Third in a series.
You can’t understand Genesis 12 without Genesis 11. Unfortunately, the biblical story of redemption has been cut off from the biblical story of Babel, and there is no clearer sign of this than the fact that we frequently read Genesis 12 (the foundational text for the story of redemption) without placing it within the indispensable context of Genesis 11 (the foundational text for the story of Babel).
One caveat: The connection between Genesis 11 and 12 is literary, not temporal. An indeterminate, but probably considerable, amount of time passes between the disaster at Babel and the founder of the great reclamation project walking out of Ur. In the literature of the ancient near east, authors indicated important connections between narratives by juxtaposing them in the text without much concern for their temporal proximity (or even order). That Genesis 12 immediately follows Genesis 11 in the text does not convey that Ur immediately followed Babel in time; it conveys that Ur importantly followed Babel in logical consequence.
In Genesis 12, God calls Abram to become the founder of a new nation. This nation will have a uniquely redemptive covenant relationship with God. But it will also be sent on a mission to bless all the nations of the world – God’s concern for his nation is not just a concern for his nation, but a concern for all nations, expressed through the election of one nation to bring God’s redemptive mission to all nations.
Without the context of Genesis 11, we miss the connection between the national community of Israel and the redemptive mission of Israel. God is working with nations because that is how social life is organized after Babel.
The national community is the key context for work. Work is cooperative and takes place primarily within a public community. The Babel story in Genesis 11 emphasizes this, as we have seen.
To be God’s people faithfully and fully, we must work God’s way. This calling can be carried out individually under any circumstances. The Roman slave toiling for pagan masters in isolation from the church is serving Christ, we are told. But it is not enough for God’s mission that his followers are faithful individually. God also builds a people for himself, working together to work God’s way insofar as circumstances permit. Between Genesis 11 and Acts 2, this apparently requires a covenant nation – a national community dedicated to working God’s way.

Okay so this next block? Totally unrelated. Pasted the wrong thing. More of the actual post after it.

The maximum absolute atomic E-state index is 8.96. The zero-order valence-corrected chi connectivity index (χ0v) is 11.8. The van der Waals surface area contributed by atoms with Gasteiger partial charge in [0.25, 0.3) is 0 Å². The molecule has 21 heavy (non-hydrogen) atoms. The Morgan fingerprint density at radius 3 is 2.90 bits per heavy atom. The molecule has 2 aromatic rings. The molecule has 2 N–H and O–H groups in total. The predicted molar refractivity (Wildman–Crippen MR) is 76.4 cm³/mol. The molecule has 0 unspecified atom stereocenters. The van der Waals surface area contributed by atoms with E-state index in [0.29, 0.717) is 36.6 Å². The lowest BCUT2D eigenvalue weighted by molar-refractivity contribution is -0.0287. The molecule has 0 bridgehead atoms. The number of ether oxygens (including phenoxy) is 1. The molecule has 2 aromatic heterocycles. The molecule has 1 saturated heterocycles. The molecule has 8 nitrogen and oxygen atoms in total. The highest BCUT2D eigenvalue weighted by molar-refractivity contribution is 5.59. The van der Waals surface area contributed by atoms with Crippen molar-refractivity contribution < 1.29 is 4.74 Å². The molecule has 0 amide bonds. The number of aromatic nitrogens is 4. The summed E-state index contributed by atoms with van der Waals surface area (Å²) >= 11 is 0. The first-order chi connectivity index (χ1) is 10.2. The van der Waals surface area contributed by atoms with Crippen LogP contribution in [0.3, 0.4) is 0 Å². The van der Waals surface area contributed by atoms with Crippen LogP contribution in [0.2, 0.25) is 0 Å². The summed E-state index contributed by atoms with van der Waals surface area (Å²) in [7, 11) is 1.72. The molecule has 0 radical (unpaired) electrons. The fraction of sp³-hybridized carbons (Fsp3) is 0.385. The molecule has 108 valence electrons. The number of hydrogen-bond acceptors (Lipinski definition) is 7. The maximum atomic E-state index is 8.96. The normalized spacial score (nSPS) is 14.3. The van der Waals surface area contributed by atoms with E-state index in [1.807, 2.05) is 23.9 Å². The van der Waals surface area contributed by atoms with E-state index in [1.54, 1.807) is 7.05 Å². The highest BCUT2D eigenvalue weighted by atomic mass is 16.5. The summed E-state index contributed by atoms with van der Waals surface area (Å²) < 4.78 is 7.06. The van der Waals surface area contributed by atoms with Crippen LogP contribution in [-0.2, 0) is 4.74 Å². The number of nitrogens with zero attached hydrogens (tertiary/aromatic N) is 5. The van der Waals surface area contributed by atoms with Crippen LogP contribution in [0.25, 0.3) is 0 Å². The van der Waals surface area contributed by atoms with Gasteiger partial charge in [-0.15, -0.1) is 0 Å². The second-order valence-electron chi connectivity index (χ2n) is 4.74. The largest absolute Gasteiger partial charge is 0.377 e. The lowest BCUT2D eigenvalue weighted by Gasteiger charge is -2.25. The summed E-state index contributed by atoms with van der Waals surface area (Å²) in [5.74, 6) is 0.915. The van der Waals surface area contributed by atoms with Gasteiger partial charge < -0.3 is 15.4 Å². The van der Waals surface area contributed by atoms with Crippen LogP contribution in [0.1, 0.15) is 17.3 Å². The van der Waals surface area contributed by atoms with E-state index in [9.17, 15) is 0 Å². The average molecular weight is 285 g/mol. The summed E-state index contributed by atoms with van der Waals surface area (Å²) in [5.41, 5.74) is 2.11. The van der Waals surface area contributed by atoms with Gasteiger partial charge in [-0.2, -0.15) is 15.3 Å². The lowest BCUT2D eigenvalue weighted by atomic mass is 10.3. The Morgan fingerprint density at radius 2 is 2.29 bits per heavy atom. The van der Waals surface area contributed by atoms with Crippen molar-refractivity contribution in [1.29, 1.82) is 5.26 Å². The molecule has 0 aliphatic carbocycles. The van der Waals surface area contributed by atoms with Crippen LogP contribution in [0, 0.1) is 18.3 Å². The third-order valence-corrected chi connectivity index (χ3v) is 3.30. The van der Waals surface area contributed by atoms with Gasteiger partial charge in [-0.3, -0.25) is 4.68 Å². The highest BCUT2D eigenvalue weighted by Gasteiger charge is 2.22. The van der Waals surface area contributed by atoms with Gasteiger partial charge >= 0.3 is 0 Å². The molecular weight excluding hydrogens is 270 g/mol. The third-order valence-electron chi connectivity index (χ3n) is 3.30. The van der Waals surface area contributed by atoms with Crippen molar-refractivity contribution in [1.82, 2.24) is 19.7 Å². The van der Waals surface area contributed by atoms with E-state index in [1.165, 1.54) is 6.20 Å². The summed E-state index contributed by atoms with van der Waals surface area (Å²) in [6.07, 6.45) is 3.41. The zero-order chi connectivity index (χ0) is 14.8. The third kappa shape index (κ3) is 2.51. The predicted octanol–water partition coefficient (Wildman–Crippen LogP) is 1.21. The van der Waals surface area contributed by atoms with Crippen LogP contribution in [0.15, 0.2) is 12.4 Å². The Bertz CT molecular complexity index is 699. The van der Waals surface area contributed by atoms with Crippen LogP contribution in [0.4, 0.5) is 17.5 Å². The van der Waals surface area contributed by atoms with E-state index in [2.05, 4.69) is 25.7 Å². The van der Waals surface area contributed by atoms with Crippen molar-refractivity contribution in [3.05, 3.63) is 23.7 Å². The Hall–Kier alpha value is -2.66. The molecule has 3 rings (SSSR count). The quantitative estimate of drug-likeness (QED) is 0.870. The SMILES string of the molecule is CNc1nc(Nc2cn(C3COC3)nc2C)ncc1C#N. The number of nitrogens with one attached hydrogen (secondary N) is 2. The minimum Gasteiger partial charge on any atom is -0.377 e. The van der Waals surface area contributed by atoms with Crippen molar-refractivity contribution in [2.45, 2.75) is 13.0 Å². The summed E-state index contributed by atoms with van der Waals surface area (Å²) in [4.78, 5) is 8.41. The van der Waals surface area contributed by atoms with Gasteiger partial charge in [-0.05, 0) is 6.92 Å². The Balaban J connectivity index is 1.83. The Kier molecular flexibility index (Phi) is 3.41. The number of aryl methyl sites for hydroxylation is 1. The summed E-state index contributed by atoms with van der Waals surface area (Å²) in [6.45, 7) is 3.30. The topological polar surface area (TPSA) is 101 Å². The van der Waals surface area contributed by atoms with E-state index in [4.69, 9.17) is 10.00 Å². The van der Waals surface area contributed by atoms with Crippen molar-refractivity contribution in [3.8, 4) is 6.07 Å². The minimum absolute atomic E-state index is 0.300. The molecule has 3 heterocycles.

Our tendency is either to downplay the nationhood of Israel, or to disconnect it from the redemptive mission. Roman Catholic and magisterial Protestant traditions view Israel primarily as a precursor of the church, which tends to marginalize the status of Israel as a nation – that is, as a public community, and hence as the primary social space for people’s work. Dispensational theologies, by contrast, do emphasize the national status of Israel, but tend to isolate this aspect of Israel’s life from the larger redemptive history as we participate in it today.
Recently there has been corrective theological work on this, particularly in such books as Chris Wright’s Old Testament Ethics for the People of God. This corrective tendency has been noticed in the faith and work movement because it restores the economic arrangements of Israel to a place of central importance in understanding God’s redemptive plan. Not that we are going to impose the Old Testament economic laws today, of course; but we must understand that what God was doing redemptively in Israel produced a certain kind of social organization, and we want to strive to cultivate a (modern and recontextualized) version of that kind of social organization today.
But this corrective will be incomplete until we place the story of redemption back in the context of the story of Babel. God did not create a special nation for himself simply “because the world was fallen”; if that were all that mattered, he’d have done it in Genesis 4. More specifically, God created a covenant nation in order to carry out the redemptive mission after God himself had reordered the social fabric of humanity at Babel, to deal with the unfolding consequences of the fall. First, at Babel, God created “the nations,” then at Ur and beyond he created his nation to live among them.
Throughout the Bible, Babel/Babylon stands as the representative symbol of human social organization in the fallen world. This counterpoint to the people of God is indispensable for understanding who the people of God are and what they are doing. Israel, and then the church, stands both for and against Babel/Babylon. For, in that we love our fallen neighbors and have a mission to work for their flourishing; against, in that on some level we must reorganize socially – which in practice means reorganizing economically as much as it means anything – in faithfulness to that mission and in opposition to much of what the world around us does.